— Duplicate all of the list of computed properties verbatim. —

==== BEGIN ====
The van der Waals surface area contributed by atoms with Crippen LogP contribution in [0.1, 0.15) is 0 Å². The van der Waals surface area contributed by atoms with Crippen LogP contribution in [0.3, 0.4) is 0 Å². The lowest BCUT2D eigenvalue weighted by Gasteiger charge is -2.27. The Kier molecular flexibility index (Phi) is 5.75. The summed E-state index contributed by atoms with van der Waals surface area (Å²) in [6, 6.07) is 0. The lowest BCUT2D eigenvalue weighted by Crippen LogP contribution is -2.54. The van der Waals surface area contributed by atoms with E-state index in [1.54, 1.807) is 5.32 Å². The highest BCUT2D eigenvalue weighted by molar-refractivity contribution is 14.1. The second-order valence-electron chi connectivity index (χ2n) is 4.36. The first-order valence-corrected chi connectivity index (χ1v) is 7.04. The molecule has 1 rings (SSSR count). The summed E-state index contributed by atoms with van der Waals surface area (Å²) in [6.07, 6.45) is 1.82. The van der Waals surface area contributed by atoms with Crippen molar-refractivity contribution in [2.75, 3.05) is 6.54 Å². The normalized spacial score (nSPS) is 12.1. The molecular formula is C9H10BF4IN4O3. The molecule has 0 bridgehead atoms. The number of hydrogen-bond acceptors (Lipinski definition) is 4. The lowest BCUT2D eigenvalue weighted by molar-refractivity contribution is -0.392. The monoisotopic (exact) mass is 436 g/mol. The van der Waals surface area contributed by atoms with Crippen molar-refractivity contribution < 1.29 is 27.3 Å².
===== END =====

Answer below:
The van der Waals surface area contributed by atoms with Crippen LogP contribution in [0.1, 0.15) is 0 Å². The van der Waals surface area contributed by atoms with Crippen LogP contribution in [0.3, 0.4) is 0 Å². The lowest BCUT2D eigenvalue weighted by Gasteiger charge is -2.27. The Kier molecular flexibility index (Phi) is 5.75. The summed E-state index contributed by atoms with van der Waals surface area (Å²) in [6, 6.07) is 0. The lowest BCUT2D eigenvalue weighted by Crippen LogP contribution is -2.54. The van der Waals surface area contributed by atoms with E-state index in [1.54, 1.807) is 5.32 Å². The highest BCUT2D eigenvalue weighted by molar-refractivity contribution is 14.1. The second-order valence-electron chi connectivity index (χ2n) is 4.36. The first-order valence-corrected chi connectivity index (χ1v) is 7.04. The molecule has 1 rings (SSSR count). The summed E-state index contributed by atoms with van der Waals surface area (Å²) in [6.07, 6.45) is 1.82. The van der Waals surface area contributed by atoms with Crippen molar-refractivity contribution in [2.75, 3.05) is 6.54 Å². The normalized spacial score (nSPS) is 12.1. The molecular formula is C9H10BF4IN4O3. The molecule has 0 bridgehead atoms. The number of hydrogen-bond acceptors (Lipinski definition) is 4. The lowest BCUT2D eigenvalue weighted by molar-refractivity contribution is -0.392. The monoisotopic (exact) mass is 436 g/mol. The van der Waals surface area contributed by atoms with Crippen molar-refractivity contribution < 1.29 is 27.3 Å².